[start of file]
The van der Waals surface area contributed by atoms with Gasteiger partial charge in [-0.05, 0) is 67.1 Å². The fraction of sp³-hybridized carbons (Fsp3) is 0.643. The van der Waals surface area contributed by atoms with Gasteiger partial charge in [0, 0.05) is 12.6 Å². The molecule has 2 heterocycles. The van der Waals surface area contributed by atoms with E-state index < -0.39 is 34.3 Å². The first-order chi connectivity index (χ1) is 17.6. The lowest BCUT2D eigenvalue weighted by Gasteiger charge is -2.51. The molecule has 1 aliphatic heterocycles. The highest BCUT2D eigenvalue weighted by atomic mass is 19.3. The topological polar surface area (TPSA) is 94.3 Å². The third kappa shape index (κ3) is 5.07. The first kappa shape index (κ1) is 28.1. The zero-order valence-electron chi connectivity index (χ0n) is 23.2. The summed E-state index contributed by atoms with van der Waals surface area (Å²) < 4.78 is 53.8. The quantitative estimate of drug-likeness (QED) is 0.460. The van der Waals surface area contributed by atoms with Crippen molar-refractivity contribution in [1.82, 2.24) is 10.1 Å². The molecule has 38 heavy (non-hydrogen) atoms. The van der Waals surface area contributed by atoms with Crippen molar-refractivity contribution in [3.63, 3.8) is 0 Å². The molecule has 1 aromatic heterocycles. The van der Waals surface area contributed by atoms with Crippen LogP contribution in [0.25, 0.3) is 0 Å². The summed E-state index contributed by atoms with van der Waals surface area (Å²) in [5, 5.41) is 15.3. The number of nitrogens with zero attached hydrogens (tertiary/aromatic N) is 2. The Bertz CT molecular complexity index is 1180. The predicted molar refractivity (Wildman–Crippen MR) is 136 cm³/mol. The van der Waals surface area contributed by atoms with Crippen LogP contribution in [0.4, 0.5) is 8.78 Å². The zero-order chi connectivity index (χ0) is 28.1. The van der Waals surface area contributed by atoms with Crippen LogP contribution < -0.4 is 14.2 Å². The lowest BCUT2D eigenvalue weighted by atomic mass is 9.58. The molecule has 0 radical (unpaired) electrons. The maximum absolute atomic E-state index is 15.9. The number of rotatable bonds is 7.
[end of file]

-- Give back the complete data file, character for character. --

The van der Waals surface area contributed by atoms with Gasteiger partial charge in [-0.05, 0) is 67.1 Å². The fraction of sp³-hybridized carbons (Fsp3) is 0.643. The van der Waals surface area contributed by atoms with Gasteiger partial charge in [0, 0.05) is 12.6 Å². The molecule has 2 heterocycles. The van der Waals surface area contributed by atoms with E-state index < -0.39 is 34.3 Å². The first-order chi connectivity index (χ1) is 17.6. The lowest BCUT2D eigenvalue weighted by Gasteiger charge is -2.51. The molecule has 1 aliphatic heterocycles. The highest BCUT2D eigenvalue weighted by atomic mass is 19.3. The topological polar surface area (TPSA) is 94.3 Å². The third kappa shape index (κ3) is 5.07. The first kappa shape index (κ1) is 28.1. The zero-order valence-electron chi connectivity index (χ0n) is 23.2. The summed E-state index contributed by atoms with van der Waals surface area (Å²) < 4.78 is 53.8. The quantitative estimate of drug-likeness (QED) is 0.460. The van der Waals surface area contributed by atoms with Crippen molar-refractivity contribution in [1.82, 2.24) is 10.1 Å². The molecule has 38 heavy (non-hydrogen) atoms. The van der Waals surface area contributed by atoms with Crippen molar-refractivity contribution in [3.63, 3.8) is 0 Å². The molecule has 1 aromatic heterocycles. The van der Waals surface area contributed by atoms with Crippen LogP contribution in [0.25, 0.3) is 0 Å². The summed E-state index contributed by atoms with van der Waals surface area (Å²) in [5, 5.41) is 15.3. The number of nitrogens with zero attached hydrogens (tertiary/aromatic N) is 2. The Bertz CT molecular complexity index is 1180. The predicted molar refractivity (Wildman–Crippen MR) is 136 cm³/mol. The van der Waals surface area contributed by atoms with Crippen LogP contribution in [0.4, 0.5) is 8.78 Å². The zero-order chi connectivity index (χ0) is 28.1. The van der Waals surface area contributed by atoms with Crippen LogP contribution < -0.4 is 14.2 Å². The lowest BCUT2D eigenvalue weighted by atomic mass is 9.58. The molecule has 0 radical (unpaired) electrons. The maximum absolute atomic E-state index is 15.9. The number of rotatable bonds is 7.